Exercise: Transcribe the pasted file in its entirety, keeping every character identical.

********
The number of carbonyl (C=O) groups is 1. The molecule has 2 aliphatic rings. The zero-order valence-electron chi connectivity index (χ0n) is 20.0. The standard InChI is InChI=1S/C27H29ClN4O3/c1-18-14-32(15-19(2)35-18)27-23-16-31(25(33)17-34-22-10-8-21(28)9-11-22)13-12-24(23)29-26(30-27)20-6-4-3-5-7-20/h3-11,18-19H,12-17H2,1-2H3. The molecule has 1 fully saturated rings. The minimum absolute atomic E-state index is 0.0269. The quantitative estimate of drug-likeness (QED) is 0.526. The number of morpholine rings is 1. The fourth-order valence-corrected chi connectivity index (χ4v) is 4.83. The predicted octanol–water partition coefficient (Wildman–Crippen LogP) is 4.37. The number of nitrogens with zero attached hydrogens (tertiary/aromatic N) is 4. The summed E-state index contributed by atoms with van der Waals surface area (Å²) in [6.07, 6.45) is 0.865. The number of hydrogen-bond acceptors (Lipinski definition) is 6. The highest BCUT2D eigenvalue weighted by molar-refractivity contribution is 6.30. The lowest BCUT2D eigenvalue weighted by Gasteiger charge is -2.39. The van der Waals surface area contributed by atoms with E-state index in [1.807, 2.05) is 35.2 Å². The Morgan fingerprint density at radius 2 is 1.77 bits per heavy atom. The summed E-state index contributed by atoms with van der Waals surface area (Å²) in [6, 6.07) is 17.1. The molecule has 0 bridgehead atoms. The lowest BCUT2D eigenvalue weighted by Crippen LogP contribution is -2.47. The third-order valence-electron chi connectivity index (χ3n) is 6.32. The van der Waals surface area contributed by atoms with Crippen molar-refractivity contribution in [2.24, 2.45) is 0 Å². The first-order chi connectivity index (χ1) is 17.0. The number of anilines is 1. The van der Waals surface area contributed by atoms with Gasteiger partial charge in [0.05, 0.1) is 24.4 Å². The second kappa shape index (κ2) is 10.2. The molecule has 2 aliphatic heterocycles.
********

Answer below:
The number of carbonyl (C=O) groups is 1. The molecule has 2 aliphatic rings. The zero-order valence-electron chi connectivity index (χ0n) is 20.0. The standard InChI is InChI=1S/C27H29ClN4O3/c1-18-14-32(15-19(2)35-18)27-23-16-31(25(33)17-34-22-10-8-21(28)9-11-22)13-12-24(23)29-26(30-27)20-6-4-3-5-7-20/h3-11,18-19H,12-17H2,1-2H3. The molecule has 1 fully saturated rings. The minimum absolute atomic E-state index is 0.0269. The quantitative estimate of drug-likeness (QED) is 0.526. The number of morpholine rings is 1. The fourth-order valence-corrected chi connectivity index (χ4v) is 4.83. The predicted octanol–water partition coefficient (Wildman–Crippen LogP) is 4.37. The number of nitrogens with zero attached hydrogens (tertiary/aromatic N) is 4. The summed E-state index contributed by atoms with van der Waals surface area (Å²) in [6.07, 6.45) is 0.865. The number of hydrogen-bond acceptors (Lipinski definition) is 6. The highest BCUT2D eigenvalue weighted by molar-refractivity contribution is 6.30. The lowest BCUT2D eigenvalue weighted by Gasteiger charge is -2.39. The van der Waals surface area contributed by atoms with E-state index in [1.807, 2.05) is 35.2 Å². The Morgan fingerprint density at radius 2 is 1.77 bits per heavy atom. The summed E-state index contributed by atoms with van der Waals surface area (Å²) in [6, 6.07) is 17.1. The molecule has 0 bridgehead atoms. The lowest BCUT2D eigenvalue weighted by Crippen LogP contribution is -2.47. The third-order valence-electron chi connectivity index (χ3n) is 6.32. The van der Waals surface area contributed by atoms with Crippen molar-refractivity contribution in [2.24, 2.45) is 0 Å². The first-order chi connectivity index (χ1) is 17.0. The number of anilines is 1. The van der Waals surface area contributed by atoms with Gasteiger partial charge in [0.05, 0.1) is 24.4 Å². The second kappa shape index (κ2) is 10.2. The molecule has 2 aliphatic heterocycles.